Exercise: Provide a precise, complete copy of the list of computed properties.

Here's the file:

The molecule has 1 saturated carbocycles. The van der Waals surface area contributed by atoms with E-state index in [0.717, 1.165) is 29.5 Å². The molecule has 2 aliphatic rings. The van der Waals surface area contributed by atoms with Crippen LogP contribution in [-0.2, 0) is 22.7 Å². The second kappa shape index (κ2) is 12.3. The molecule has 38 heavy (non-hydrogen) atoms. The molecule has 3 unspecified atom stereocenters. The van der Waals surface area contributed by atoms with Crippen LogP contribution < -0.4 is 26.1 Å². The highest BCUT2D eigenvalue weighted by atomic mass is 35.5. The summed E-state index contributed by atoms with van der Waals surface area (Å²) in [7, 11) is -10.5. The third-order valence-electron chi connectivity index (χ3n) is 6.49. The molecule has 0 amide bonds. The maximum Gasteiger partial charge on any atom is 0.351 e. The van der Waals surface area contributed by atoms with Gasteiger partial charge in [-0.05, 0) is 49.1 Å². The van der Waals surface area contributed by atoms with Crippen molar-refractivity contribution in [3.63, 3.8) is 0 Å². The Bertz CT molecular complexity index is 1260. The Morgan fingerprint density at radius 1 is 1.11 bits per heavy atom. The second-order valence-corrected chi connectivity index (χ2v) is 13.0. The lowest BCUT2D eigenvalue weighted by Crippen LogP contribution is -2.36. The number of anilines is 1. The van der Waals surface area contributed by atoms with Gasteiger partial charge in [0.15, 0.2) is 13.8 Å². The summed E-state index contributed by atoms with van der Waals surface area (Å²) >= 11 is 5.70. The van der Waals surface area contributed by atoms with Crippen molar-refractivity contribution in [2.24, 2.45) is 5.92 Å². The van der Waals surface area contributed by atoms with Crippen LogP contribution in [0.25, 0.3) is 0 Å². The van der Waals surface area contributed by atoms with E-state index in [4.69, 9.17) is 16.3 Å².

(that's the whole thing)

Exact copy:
The molecule has 1 saturated carbocycles. The van der Waals surface area contributed by atoms with E-state index in [0.717, 1.165) is 29.5 Å². The molecule has 2 aliphatic rings. The van der Waals surface area contributed by atoms with Crippen LogP contribution in [-0.2, 0) is 22.7 Å². The second kappa shape index (κ2) is 12.3. The molecule has 38 heavy (non-hydrogen) atoms. The molecule has 3 unspecified atom stereocenters. The van der Waals surface area contributed by atoms with Crippen LogP contribution < -0.4 is 26.1 Å². The highest BCUT2D eigenvalue weighted by atomic mass is 35.5. The summed E-state index contributed by atoms with van der Waals surface area (Å²) in [7, 11) is -10.5. The third-order valence-electron chi connectivity index (χ3n) is 6.49. The molecule has 0 amide bonds. The maximum Gasteiger partial charge on any atom is 0.351 e. The van der Waals surface area contributed by atoms with Gasteiger partial charge in [-0.05, 0) is 49.1 Å². The van der Waals surface area contributed by atoms with Crippen molar-refractivity contribution in [3.63, 3.8) is 0 Å². The Bertz CT molecular complexity index is 1260. The Morgan fingerprint density at radius 1 is 1.11 bits per heavy atom. The second-order valence-corrected chi connectivity index (χ2v) is 13.0. The lowest BCUT2D eigenvalue weighted by Crippen LogP contribution is -2.36. The number of anilines is 1. The van der Waals surface area contributed by atoms with Gasteiger partial charge in [0.15, 0.2) is 13.8 Å². The summed E-state index contributed by atoms with van der Waals surface area (Å²) >= 11 is 5.70. The van der Waals surface area contributed by atoms with Crippen molar-refractivity contribution in [2.24, 2.45) is 5.92 Å². The van der Waals surface area contributed by atoms with Crippen LogP contribution in [0.25, 0.3) is 0 Å². The van der Waals surface area contributed by atoms with E-state index in [4.69, 9.17) is 16.3 Å².